The New York Yankees have an above-average number of prospects in the Top-100 list, based on simple mathematics. The Athletic dropped their list over the weekend, including four Yankee prospects that seemed to have bright futures if they can continue building and developing their game.
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Yankees land four prospects in the Top-100:
SS Anthony Volpe, No. 8
The Yankees are keen on giving Anthony Volpe a chance to compete for the starting shortstop job this spring. While most agree that he will likely end up back in AAA, continuing his development for the first few weeks of the regular season, he will get called up at some point. Proving consistency at the next level is naturally the next step.
However, if he looks good enough during spring training, I wouldn’t be surprised if manager Aaron Boone demands he stays up with the top team. His ability to create positive contact and showcase elite athleticism on both sides of the ball make him a top prospect — he is bred to be an MLB player. It’s just a matter of his starting position at the next level — shortstop or second base.
Keith Law of The Atheltic projects that Volpe will be a star:
I don’t know for a fact that the Yankees have sat out the free-agent shortstop market because they think Volpe’s a star, but I think Volpe’s a star, so I can hardly blame them.
OF Jasson Dominguez, No. 32
Dominguez has every tool necessary to become a superstar at the next level: speed, power, and athleticism. At just 19 years old, the Dominican Republic native climbed his way to AA Somerset last season, playing just five games. He will start the year in AA once again, earning an opportunity to showcase his quality against higher levels of talent.
At such a ripe age, expecting him to dominate immediately is optimistic, but he showed no signs of slowing down with Hudson Valley in A+ ball. He finished hitting .306 with a .397 OBP across just 40 games, smashing six homers with 22 RBIs and 17 stolen bases.
Everything about Dominguez screams quality. It’s just a matter of how long it will take him to adjust to the next level and if he will eventually land in centerfield or a corner outfield position.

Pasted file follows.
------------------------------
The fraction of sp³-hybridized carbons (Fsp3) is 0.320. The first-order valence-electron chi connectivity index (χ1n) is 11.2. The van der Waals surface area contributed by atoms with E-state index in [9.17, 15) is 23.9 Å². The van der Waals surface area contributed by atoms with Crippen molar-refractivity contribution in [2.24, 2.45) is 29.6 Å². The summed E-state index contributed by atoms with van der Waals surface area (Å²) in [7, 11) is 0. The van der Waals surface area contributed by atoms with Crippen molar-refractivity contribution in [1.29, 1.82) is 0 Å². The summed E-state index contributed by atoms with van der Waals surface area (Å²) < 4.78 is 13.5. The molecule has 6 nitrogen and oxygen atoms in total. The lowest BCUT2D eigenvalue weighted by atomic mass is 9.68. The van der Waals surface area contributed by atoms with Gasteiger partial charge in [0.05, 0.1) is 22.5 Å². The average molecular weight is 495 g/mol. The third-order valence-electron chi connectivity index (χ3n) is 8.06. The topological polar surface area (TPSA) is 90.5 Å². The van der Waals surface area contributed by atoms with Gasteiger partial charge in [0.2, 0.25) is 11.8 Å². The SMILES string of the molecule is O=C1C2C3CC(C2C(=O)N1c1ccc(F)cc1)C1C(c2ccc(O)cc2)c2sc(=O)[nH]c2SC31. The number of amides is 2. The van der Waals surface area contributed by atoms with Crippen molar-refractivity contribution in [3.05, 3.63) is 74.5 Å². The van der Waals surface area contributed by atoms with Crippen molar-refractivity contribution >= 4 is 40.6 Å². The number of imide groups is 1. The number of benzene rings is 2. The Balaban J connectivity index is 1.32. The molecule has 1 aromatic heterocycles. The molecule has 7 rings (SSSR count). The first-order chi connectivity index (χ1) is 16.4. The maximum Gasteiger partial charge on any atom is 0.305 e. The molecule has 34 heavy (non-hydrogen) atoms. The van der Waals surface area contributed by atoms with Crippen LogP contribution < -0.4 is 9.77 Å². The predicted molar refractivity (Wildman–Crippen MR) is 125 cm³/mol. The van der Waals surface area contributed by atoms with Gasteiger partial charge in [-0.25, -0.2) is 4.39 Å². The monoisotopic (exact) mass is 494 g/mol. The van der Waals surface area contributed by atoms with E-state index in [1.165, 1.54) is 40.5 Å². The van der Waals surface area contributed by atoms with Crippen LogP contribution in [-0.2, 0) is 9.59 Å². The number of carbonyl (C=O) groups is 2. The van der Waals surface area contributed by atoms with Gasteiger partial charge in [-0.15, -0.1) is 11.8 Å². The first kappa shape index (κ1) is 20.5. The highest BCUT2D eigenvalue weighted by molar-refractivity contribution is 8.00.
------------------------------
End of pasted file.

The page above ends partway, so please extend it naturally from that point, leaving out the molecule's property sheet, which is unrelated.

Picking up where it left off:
The body is maxed out, but there’s also no need for him to get stronger or develop more power. I see a guy with three plus-plus tools who is the age of a college sophomore and has earned his way to Double A. What’s not to like?
SS Oswald Peraza, No. 76
Oswald Peraza projects to win the starting shortstop job out of spring training, but he’s not even close to the top prospect on this Top-100 list.
Peraza looked fantastic over a small sample size in 2022 at the MLB level. He hit .306 with a .404 OBP, one homer, and two RBIs, but he is not known to be a contact hitter. His on-base percentage will likely hover around 30%, but you can add plenty of runs saved in the defensive department and hit double-digit homers with ease if he plays more than 100 games.
The question is, can the Yankees live with his inability to get on base at a high clip when factoring in his elite defensive qualities?
He’s got a pretty high floor even if he’s a .290 OBP hitter, because he might be worth 8-10 runs with his glove and hit 15-20 homers. There’s a better player in here, though, if he becomes more selective and less pull-centric.
OF Everson Pereira, No. 86
One of the Yankees’ top prospects is Everson Pereira, an outfielder currently on the 40-man roster but should have an opportunity to compete for the starting left-field job.
Oswaldo Cabrera has the advantage at this point in time, but management has been promoting Aaron Hicks heavily, coming off another down season.
General manager Brian Cashman also mentioned Estevan Florial as a potential solution, but Pereira has good defensive metrics and is coming off a solid season with AA Somerset. He hit .283 with a .341 OBP, five homers, and 13 RBIs but hosted a 30.1% strikeout rate.
Pereira is an interesting player, given he doesn’t hit for power but gets some base with good contact. With that being said, his strikeout rate is far too high to be coined a contact-hitter, but when he does put bat to ball, good things happen. He needs to reduce his chase and whiff rates significantly moving forward.
Given he doesn’t have a defined offensive makeup, I could see the Yankees including him as a potential trade piece in the future. For the time being, they may want to consider including him in the left-field position battle during spring training, at the very least putting his talents on display for other teams.
He’s still a high-variance prospect who could never make enough contact to be a regular, but just by virtue of staying healthy for 102 games last year, he showed that he at least has the potential to be an impact hitter who hits for average and power while providing value on defense.